For the year in professional tournament golf, Lon Hinkle has to be the leading environmentalist in the clubhouse. Only Hinkle can make a tree, as he did at the U.S. Open last June. And only Hinkle can skip a ball across a pond, as he did last week at the Firestone Country Club in the World Series of Golf. The tree the USGA planted at Inverness to keep him from taking a shortcut on a par-5 hole resulted in Hinkle winning more fame than a victory in an average tour event would have brought him. But fame does not spend like $100,000, and that was the amount he took away from Akron, Ohio after embedding Hinkle's Pond into the lore of the game alongside Hinkle's Tree.
Skipping the ball intentionally over the water on the 16th hole in Saturday's second round did not by itself win the World Series for Hinkle, but it kept him in contention and very much alive, so that he was able to make all of the good golf he played during Sunday's 36 holes pay off in a victory over the likes of Tom Watson, Larry Nelson and Lee Trevino. The 36-hole marathon final day had been made necessary when Friday's round was rained out.
The outcome of a tournament is usually determined by a combination of good and bad things that happen to the principals over the last few holes. So it was at Firestone. The shot Hinkle pulled off on Saturday by hooding a six-iron and hitting a two-rippler across the water and up on the green to save a par—a dazzling, mysterious sight to the high handicapper, no doubt—should have been a good omen to him and a bad one for his rivals.
Hinkle was close all the way. His opening 67 kept him within shouting distance of first-round leader Andy Bean, whose 64 indicated that Firestone's south course, with its perfectly textured greens, soft conditions and the lack of any strong wind, was there to be had. Hinkle's second-round 67 left him only one stroke behind Watson, who flashed ahead with rounds of 68 and 65, and his third-round 71 on Sunday morning put him just two strokes behind Nelson, the 54-hole leader. But at this point Hinkle was in a crowd of contenders and as the long day wore on, Nelson, Bill Rogers, Watson and Hinkle juggled the lead around as Trevino lurked a shot or two away.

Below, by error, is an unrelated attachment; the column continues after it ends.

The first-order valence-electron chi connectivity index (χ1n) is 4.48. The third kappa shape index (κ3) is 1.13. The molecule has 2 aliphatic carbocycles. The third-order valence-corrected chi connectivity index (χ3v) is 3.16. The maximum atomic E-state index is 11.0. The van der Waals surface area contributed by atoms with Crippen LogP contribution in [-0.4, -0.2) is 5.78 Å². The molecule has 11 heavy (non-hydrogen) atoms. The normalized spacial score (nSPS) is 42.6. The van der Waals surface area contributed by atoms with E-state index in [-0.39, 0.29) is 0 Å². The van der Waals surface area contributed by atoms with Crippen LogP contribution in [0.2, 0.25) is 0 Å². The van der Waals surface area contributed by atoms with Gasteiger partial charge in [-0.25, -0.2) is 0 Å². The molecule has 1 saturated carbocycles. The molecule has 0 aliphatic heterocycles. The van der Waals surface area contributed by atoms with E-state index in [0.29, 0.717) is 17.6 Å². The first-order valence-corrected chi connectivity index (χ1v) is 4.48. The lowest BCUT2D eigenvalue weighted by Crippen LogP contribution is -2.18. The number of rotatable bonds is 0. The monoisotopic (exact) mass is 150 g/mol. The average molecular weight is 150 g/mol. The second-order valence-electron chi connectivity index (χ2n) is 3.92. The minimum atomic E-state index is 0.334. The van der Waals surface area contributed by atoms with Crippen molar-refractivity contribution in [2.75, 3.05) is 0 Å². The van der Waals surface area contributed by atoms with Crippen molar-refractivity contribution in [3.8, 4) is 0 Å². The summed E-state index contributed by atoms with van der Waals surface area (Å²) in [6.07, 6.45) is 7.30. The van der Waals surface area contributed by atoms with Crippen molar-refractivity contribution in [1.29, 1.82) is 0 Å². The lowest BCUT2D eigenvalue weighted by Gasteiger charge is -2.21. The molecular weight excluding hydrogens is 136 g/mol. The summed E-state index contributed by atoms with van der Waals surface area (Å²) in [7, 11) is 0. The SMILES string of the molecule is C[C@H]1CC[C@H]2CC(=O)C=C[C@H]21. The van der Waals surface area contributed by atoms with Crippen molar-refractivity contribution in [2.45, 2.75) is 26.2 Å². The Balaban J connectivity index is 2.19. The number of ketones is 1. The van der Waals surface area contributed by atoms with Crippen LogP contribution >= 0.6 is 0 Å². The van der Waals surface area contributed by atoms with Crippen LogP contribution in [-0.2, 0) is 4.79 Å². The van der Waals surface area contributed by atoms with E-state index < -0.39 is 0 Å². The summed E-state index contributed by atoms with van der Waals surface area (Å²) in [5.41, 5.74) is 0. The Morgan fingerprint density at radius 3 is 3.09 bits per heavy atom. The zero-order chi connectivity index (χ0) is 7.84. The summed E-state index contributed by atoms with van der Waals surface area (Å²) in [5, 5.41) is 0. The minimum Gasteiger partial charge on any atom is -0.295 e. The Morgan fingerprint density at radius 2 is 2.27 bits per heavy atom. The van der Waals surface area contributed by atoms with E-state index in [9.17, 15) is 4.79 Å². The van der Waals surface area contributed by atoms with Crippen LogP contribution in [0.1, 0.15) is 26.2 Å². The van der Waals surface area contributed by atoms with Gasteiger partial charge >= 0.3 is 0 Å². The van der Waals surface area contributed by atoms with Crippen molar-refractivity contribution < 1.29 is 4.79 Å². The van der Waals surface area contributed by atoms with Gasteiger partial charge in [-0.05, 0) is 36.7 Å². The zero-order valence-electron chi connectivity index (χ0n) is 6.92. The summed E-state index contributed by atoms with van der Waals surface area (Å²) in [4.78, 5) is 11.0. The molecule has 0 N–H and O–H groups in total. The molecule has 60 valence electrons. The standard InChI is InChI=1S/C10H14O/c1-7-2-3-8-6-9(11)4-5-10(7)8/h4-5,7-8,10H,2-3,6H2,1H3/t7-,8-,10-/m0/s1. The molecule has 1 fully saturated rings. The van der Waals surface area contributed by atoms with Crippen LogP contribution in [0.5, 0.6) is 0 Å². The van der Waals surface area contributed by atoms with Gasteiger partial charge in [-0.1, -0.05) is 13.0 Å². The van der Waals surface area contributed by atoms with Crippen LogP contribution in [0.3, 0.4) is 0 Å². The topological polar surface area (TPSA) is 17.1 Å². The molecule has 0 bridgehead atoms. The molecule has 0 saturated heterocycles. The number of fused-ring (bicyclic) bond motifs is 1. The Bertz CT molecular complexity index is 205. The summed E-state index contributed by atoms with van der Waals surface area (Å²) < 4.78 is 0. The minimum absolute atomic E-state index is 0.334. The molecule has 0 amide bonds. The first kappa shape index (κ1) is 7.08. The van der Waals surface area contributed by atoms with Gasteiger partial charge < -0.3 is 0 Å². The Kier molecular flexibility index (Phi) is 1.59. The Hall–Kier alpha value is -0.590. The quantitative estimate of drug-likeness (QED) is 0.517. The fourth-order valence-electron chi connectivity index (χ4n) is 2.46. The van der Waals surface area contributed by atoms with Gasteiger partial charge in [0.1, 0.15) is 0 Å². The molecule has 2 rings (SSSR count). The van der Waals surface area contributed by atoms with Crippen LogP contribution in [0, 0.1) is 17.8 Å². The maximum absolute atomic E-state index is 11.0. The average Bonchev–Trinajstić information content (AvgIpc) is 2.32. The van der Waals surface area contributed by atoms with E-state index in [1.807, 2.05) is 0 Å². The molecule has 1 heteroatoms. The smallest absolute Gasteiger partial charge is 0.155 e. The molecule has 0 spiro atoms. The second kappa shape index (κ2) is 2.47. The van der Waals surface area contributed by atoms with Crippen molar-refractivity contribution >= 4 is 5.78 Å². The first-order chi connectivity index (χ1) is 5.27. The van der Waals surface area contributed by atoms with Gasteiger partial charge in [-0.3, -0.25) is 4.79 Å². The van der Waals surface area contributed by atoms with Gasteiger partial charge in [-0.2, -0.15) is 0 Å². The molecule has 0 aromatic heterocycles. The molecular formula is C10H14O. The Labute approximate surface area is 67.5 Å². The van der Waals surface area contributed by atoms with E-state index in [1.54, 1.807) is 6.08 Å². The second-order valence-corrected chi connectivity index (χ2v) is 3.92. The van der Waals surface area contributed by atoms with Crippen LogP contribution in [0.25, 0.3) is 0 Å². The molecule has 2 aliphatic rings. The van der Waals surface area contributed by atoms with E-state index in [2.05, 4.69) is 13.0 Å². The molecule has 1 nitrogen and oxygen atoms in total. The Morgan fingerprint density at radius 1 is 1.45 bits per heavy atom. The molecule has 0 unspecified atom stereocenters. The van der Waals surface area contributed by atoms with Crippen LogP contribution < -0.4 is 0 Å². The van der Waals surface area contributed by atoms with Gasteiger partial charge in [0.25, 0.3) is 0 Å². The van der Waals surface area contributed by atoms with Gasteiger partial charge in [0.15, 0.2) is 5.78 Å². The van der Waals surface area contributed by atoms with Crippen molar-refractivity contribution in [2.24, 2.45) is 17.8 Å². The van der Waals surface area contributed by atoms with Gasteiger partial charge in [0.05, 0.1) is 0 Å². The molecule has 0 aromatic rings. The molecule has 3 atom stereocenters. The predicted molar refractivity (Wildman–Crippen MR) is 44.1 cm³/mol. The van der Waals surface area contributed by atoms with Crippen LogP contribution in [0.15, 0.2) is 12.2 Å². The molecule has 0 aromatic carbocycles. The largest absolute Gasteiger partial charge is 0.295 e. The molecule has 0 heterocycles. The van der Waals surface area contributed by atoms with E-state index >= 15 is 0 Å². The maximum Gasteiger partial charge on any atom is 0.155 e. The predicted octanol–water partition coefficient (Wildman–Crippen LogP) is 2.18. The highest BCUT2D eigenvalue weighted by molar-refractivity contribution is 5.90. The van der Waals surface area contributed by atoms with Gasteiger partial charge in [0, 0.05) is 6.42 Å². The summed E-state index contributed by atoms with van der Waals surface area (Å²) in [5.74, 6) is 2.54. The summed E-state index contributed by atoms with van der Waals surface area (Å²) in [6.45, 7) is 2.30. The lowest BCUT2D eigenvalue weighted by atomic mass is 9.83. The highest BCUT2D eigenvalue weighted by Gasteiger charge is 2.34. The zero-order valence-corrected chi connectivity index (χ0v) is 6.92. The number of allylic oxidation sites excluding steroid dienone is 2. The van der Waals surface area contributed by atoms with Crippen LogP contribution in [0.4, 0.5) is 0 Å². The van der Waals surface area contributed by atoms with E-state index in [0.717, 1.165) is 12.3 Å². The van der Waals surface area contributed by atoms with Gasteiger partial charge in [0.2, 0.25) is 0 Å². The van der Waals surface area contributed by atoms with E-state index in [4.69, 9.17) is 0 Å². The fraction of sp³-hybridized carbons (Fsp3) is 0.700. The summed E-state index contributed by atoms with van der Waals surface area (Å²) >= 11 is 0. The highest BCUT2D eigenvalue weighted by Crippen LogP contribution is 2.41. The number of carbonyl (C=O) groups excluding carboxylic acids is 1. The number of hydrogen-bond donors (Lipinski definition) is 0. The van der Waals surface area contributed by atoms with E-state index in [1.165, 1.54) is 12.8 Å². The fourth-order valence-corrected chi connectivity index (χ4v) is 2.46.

First it was Rogers' tournament to lose. He went to the 17th hole needing a par-par finish for what proved to be Hinkle's winning total of eight-under 272. But he located a bunker at the 17th, blasted out none too close to the flag, and missed the putt for a bogey.
The next catastrophe befell Nelson. With what amounted to a two-stroke lead at the same 17th hole, he bunkered his second shot, hit a terrible sand shot, putted too boldly for his par and then missed the one coming back. Double bogey—and because Hinkle had just birdied there, a three-stroke swing.
On the last hole, Hinkle had a makable eight-foot birdie putt that would have eliminated the need to watch the efforts of the final threesome—Watson, Nelson and Trevino. But the putt curled away and Hinkle had to sweat it out in the gallery.
When he saw Watson drive badly into the trees and then Nelson drive badly into a bunker, Hinkle knew all he had to worry about was Trevino. He was used to it. Hinkle and Trevino play on Tuesdays before tournaments. Not for $100,000. "Just for enough to keep an edge," Hinkle says, not without a grin.
Trevino had missed birdie putts on the 16th and 17th. He had another chance on the 18th, but it too stayed out and so Hinkle gained the distinction of becoming a double winner on the tour (he took the Crosby in February) and the advantage of being able to talk about something besides his tree in Toledo. Now he can tell people all about his pond.
"Well, sometimes you just have to invent a shot," he said. "You don't go out and practice skipping the ball over the water, but when you've got a bare lie and you can get to the ball, and when your other choice is to play backwards, it seems worth the gamble. Maybe it was dumb. I know the tree thing was."